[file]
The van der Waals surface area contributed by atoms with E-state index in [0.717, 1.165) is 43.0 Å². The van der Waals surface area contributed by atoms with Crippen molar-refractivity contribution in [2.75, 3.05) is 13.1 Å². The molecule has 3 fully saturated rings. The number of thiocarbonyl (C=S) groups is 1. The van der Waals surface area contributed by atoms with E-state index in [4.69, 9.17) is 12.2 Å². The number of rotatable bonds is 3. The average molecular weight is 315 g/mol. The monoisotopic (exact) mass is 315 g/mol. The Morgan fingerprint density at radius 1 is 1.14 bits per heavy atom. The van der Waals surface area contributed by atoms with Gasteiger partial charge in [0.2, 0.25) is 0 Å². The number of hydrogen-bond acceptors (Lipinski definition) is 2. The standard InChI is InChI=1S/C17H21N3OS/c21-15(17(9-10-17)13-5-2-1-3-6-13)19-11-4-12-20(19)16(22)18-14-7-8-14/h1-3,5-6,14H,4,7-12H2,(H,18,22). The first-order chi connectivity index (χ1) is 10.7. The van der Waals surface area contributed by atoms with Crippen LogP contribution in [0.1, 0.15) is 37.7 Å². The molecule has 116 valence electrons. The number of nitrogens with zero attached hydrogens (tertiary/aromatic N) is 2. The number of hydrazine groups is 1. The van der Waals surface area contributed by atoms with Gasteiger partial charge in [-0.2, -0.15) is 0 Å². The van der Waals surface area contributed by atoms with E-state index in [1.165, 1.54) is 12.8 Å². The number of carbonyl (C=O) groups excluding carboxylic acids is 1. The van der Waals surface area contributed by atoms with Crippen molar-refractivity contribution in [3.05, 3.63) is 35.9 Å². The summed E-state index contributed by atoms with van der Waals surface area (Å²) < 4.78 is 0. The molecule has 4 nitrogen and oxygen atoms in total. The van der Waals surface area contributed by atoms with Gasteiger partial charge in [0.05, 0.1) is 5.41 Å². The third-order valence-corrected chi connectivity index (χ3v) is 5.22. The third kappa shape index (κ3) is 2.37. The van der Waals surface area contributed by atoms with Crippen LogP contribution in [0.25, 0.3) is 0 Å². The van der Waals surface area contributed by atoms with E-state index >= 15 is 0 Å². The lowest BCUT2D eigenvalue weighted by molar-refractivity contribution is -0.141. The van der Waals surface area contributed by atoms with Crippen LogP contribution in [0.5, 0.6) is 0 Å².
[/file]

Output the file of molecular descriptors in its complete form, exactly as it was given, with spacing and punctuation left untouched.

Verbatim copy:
The van der Waals surface area contributed by atoms with E-state index in [0.717, 1.165) is 43.0 Å². The van der Waals surface area contributed by atoms with Crippen molar-refractivity contribution in [2.75, 3.05) is 13.1 Å². The molecule has 3 fully saturated rings. The number of thiocarbonyl (C=S) groups is 1. The van der Waals surface area contributed by atoms with E-state index in [4.69, 9.17) is 12.2 Å². The number of rotatable bonds is 3. The average molecular weight is 315 g/mol. The monoisotopic (exact) mass is 315 g/mol. The Morgan fingerprint density at radius 1 is 1.14 bits per heavy atom. The van der Waals surface area contributed by atoms with Gasteiger partial charge in [0.2, 0.25) is 0 Å². The number of hydrogen-bond acceptors (Lipinski definition) is 2. The standard InChI is InChI=1S/C17H21N3OS/c21-15(17(9-10-17)13-5-2-1-3-6-13)19-11-4-12-20(19)16(22)18-14-7-8-14/h1-3,5-6,14H,4,7-12H2,(H,18,22). The first-order chi connectivity index (χ1) is 10.7. The van der Waals surface area contributed by atoms with Crippen LogP contribution in [0.1, 0.15) is 37.7 Å². The molecule has 116 valence electrons. The number of nitrogens with zero attached hydrogens (tertiary/aromatic N) is 2. The number of hydrazine groups is 1. The van der Waals surface area contributed by atoms with Gasteiger partial charge in [-0.2, -0.15) is 0 Å². The van der Waals surface area contributed by atoms with E-state index in [1.165, 1.54) is 12.8 Å². The number of carbonyl (C=O) groups excluding carboxylic acids is 1. The van der Waals surface area contributed by atoms with Crippen molar-refractivity contribution in [3.05, 3.63) is 35.9 Å². The summed E-state index contributed by atoms with van der Waals surface area (Å²) < 4.78 is 0. The molecule has 4 nitrogen and oxygen atoms in total. The van der Waals surface area contributed by atoms with Gasteiger partial charge in [0.05, 0.1) is 5.41 Å². The third-order valence-corrected chi connectivity index (χ3v) is 5.22. The third kappa shape index (κ3) is 2.37. The van der Waals surface area contributed by atoms with Crippen LogP contribution in [0.25, 0.3) is 0 Å². The van der Waals surface area contributed by atoms with E-state index >= 15 is 0 Å². The lowest BCUT2D eigenvalue weighted by molar-refractivity contribution is -0.141. The van der Waals surface area contributed by atoms with Crippen LogP contribution in [0.5, 0.6) is 0 Å².